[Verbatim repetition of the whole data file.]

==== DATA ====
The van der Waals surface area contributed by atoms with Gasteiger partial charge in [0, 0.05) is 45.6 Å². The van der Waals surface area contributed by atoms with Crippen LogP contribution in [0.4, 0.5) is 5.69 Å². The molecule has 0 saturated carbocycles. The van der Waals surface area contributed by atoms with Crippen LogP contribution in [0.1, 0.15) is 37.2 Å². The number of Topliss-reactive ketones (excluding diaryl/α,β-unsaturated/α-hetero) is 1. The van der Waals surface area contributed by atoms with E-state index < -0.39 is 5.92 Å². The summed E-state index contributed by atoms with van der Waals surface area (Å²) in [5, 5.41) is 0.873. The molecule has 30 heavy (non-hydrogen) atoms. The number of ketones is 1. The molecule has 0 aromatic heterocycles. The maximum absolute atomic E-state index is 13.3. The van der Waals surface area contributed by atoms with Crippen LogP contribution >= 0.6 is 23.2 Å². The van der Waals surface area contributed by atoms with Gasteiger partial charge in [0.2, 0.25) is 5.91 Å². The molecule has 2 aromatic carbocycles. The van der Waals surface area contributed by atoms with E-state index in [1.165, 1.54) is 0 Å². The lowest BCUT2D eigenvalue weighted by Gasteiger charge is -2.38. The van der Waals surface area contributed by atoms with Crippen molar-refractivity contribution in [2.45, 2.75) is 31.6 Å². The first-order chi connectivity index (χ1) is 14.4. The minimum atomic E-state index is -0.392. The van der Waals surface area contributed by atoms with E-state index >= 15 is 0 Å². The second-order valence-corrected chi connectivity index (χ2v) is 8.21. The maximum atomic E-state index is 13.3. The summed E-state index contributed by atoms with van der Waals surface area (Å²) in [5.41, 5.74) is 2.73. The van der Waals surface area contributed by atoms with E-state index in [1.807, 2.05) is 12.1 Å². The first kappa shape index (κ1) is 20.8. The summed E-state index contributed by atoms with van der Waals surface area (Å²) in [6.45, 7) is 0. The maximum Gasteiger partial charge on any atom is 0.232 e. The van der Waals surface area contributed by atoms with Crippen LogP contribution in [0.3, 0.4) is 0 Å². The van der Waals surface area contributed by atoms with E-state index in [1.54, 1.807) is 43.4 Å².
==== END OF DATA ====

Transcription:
The van der Waals surface area contributed by atoms with Gasteiger partial charge in [0, 0.05) is 45.6 Å². The van der Waals surface area contributed by atoms with Crippen LogP contribution in [0.4, 0.5) is 5.69 Å². The molecule has 0 saturated carbocycles. The van der Waals surface area contributed by atoms with Crippen LogP contribution in [0.1, 0.15) is 37.2 Å². The number of Topliss-reactive ketones (excluding diaryl/α,β-unsaturated/α-hetero) is 1. The van der Waals surface area contributed by atoms with E-state index < -0.39 is 5.92 Å². The summed E-state index contributed by atoms with van der Waals surface area (Å²) in [5, 5.41) is 0.873. The molecule has 30 heavy (non-hydrogen) atoms. The number of ketones is 1. The molecule has 0 aromatic heterocycles. The maximum absolute atomic E-state index is 13.3. The van der Waals surface area contributed by atoms with Crippen LogP contribution >= 0.6 is 23.2 Å². The van der Waals surface area contributed by atoms with Gasteiger partial charge in [0.2, 0.25) is 5.91 Å². The molecule has 2 aromatic carbocycles. The van der Waals surface area contributed by atoms with E-state index in [1.165, 1.54) is 0 Å². The lowest BCUT2D eigenvalue weighted by Gasteiger charge is -2.38. The van der Waals surface area contributed by atoms with Crippen molar-refractivity contribution in [2.45, 2.75) is 31.6 Å². The first-order chi connectivity index (χ1) is 14.4. The minimum atomic E-state index is -0.392. The van der Waals surface area contributed by atoms with E-state index >= 15 is 0 Å². The second-order valence-corrected chi connectivity index (χ2v) is 8.21. The maximum atomic E-state index is 13.3. The summed E-state index contributed by atoms with van der Waals surface area (Å²) in [5.41, 5.74) is 2.73. The van der Waals surface area contributed by atoms with E-state index in [1.807, 2.05) is 12.1 Å². The first kappa shape index (κ1) is 20.8. The summed E-state index contributed by atoms with van der Waals surface area (Å²) in [6.45, 7) is 0. The maximum Gasteiger partial charge on any atom is 0.232 e. The van der Waals surface area contributed by atoms with Crippen LogP contribution in [0.3, 0.4) is 0 Å². The van der Waals surface area contributed by atoms with E-state index in [1.54, 1.807) is 43.4 Å².